Gallery: Siemens Develops More Efficient Wind Turbine Blades Based on D...

 

In the past we’ve seen biomimetic wind turbines inspired by whale fins and species of trees, however now designers are looking to extinct animal species to create next-generation turbines. Engineering giant Siemens has unveiled three designs for aerodynamic wind turbine blades based on the biology of dinosaurs!

The first turbine blade is called “DinoTails” and it is designed to resemble the back plates of a Stegosaurus. The design features increased blade surface area, which increases the lift and thrust of the turbine. It is also quieter – according to New Scientist, “when air flows from above and below the trailing edge of a turbine blade meet, they create turbulence, which can increase drag and make it noisy. The DinoTails’ serrated edge breaks up that flow, reducing the turbulence.”

The Siemens team have also created a snow-shovel-shaped device, which they have dubbed “DinoShells”. This design extends the blade down to the point at which it joins the main shaft, making the turbine more efficient. The final design has been given the non-Dinosaur designation of “a vortex generator” (may we suggest Vortexosaurs?). It features small fins that force the air to stay in contact with the top of the blade for longer, which in turn increases lift.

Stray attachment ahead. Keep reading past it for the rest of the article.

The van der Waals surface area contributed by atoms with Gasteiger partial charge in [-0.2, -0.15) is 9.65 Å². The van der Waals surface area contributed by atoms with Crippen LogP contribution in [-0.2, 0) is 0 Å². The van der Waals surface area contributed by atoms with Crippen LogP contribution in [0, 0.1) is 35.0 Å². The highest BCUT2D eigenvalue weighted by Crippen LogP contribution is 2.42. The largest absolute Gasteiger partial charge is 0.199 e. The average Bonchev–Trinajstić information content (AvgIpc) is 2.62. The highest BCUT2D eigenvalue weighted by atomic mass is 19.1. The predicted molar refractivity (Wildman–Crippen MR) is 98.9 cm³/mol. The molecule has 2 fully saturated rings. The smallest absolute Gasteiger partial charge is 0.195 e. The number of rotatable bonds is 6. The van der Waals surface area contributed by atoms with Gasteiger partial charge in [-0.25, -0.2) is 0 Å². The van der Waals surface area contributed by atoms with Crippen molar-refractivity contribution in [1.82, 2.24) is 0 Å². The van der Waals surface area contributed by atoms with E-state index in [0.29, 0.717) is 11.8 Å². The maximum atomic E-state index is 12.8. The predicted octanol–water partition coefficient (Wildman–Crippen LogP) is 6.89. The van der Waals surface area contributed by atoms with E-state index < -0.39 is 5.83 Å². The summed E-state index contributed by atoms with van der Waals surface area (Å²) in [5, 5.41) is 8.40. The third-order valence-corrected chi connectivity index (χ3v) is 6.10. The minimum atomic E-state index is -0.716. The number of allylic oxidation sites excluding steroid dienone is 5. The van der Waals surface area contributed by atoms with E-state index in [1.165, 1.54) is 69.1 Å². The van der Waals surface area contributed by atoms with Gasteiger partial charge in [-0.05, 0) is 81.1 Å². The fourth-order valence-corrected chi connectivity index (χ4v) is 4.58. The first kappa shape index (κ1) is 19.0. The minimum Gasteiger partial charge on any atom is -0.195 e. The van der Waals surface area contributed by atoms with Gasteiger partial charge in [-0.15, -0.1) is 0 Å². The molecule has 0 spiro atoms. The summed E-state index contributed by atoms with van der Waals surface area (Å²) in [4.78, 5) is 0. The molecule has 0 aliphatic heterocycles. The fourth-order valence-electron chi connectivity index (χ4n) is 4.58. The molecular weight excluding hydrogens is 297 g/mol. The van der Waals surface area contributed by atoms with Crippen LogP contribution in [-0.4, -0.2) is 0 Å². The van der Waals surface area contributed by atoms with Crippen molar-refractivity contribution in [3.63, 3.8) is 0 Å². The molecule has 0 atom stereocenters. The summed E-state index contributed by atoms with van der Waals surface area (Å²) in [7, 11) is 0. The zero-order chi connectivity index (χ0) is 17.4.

According to Siemens, the idea behind these prehistoric prototypes is to increase the energy output of old turbines by up to 1.5%. While that may not sound like a large amount, it could increase the output of a wind farm, such as the 125MW Altamont Pass Wind Farm in California by enough to meet the energy needs of an extra 2500 households.

Speaking to New Scientist, chief engineer at the US National Wind Technology Center Paul Veers said: “If you can add one to two percent to a big number, then it makes a difference.”

Siemens have also stated that they will installing the dino-attachments to give a 3.15 megawatt boost to the Bison 2 and 3 Wind Energy Centers in North Dakota.

Via New Scientist

Lead photo by EnergyND

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